This is a community announcement from the Tompkins County Health Department. It was not written by The Ithaca Voice. To submit news releases, email firstname.lastname@example.org.
TOMPKINS COUNTY, N.Y.—Now is the time to get a flu shot, and it is more important than ever during the ongoing COVID-19 pandemic. Flu vaccines are now available at many locations throughout our community, including health care provider offices, pharmacies, and clinics. Everyone 6 months of age and over should be vaccinated every year against the flu. Prioritize getting your vaccine in September or October.
Vaccination is the best protection against getting the flu (influenza) — it protects not only you but also limits the spread of flu to your loved ones and others. The flu can make even healthy people very sick and cause serious complications in children younger than 5, pregnant women, people 65 years and older, and people with certain chronic health conditions.
Frank Kruppa, Public Health Director stated, “Last year, flu activity was unusually low everywhere. Some of the explanation for this can be attributed to the COVID-19 precautions that were put in place: masks, distance, staying home, handwashing, reduced travel. Now, with COVID-19 still circulating in our community, fewer precautions in place, and increased global travel, we want to once again do our part to limit flu. No one wants to become sick and worry about whether or not they have COVID, and therefore need to be tested or risk spreading the disease. We want people to avoid getting the flu altogether.”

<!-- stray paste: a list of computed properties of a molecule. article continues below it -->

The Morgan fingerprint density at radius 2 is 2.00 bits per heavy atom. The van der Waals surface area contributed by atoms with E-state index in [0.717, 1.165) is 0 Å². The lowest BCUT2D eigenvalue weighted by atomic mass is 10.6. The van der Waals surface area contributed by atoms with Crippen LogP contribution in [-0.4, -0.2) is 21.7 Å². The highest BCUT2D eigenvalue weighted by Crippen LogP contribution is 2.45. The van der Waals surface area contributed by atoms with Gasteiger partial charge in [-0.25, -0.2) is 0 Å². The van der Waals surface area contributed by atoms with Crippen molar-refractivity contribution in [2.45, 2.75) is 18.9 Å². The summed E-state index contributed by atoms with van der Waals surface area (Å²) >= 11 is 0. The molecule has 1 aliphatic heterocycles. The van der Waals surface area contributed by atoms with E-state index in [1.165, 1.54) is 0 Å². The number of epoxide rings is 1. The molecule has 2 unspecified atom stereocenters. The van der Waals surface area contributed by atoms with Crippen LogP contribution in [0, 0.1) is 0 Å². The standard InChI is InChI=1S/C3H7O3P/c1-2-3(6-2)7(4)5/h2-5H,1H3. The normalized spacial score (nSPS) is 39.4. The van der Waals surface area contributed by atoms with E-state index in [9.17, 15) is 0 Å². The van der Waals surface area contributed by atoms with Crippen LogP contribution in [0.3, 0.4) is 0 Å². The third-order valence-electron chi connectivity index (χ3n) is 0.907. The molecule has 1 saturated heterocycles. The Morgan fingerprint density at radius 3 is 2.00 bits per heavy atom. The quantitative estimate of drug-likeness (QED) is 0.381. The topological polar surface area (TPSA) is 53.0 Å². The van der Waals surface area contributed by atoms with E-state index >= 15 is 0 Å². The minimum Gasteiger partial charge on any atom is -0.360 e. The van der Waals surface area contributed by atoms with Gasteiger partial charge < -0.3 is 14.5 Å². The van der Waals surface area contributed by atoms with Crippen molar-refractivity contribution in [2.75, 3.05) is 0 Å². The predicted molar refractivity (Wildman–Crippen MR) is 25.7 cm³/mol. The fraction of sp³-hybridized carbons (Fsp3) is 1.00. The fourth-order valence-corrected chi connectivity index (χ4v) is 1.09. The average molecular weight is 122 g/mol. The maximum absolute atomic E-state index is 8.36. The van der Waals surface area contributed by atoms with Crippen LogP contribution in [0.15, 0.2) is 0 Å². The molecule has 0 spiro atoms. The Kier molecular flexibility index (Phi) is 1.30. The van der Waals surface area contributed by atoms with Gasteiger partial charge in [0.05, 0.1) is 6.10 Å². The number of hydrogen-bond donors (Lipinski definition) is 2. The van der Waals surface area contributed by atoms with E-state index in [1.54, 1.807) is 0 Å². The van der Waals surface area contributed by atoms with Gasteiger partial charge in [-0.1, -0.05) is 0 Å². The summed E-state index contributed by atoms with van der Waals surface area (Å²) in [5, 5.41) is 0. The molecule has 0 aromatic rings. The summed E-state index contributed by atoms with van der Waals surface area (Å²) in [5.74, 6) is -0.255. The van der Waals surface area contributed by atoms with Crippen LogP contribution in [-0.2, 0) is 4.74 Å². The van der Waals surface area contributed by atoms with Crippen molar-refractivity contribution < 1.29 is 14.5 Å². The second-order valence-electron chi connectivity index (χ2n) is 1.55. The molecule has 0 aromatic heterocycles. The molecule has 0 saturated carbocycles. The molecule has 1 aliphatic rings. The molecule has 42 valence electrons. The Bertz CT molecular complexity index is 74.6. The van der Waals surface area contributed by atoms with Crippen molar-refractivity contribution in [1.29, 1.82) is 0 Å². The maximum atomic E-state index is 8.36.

“Additionally, if you get the flu, it may be more difficult for your body to fight off COVID-19. The flu vaccine reduces the severity of flu illness and the number of visits to the doctor’s office. It prevents days missed at work and school due to flu and prevents flu-related hospitalization and death,” Kruppa stated.
Many signs of flu can come on suddenly and closely resemble those of COVID-19. They include fever, cough, sore throat, and muscle aches. The signs of complications and emergency warning signs that are important to know are:
· Fast breathing or trouble breathing
· Bluish lips or face
· Ribs pulling in with each breath
· Chest and severe muscle pain
· Fever above 104°F, or any fever in an infant less than 12 weeks of age
· Difficulty breathing or shortness of breath
· Persistent pain or pressure in the chest
· Persistent dizziness or confusion
To get a flu shot, call your primary care provider, 2-1-1, or check with your pharmacy. You can also use the Vaccine Finder to find a location near you. At this time, the Health Department is not scheduling flu shots or other immunizations at our clinic.
Most health insurance plans, including Medicare and Medicaid, cover the cost of an annual flu vaccination. Children may qualify for a free vaccine through the federal Vaccines for Children program. If you do not have insurance or your insurance is not accepted, you may need to pay the cost at the time of appointment. Call 211 to speak with a Health Insurance Navigator, or make an appointment online.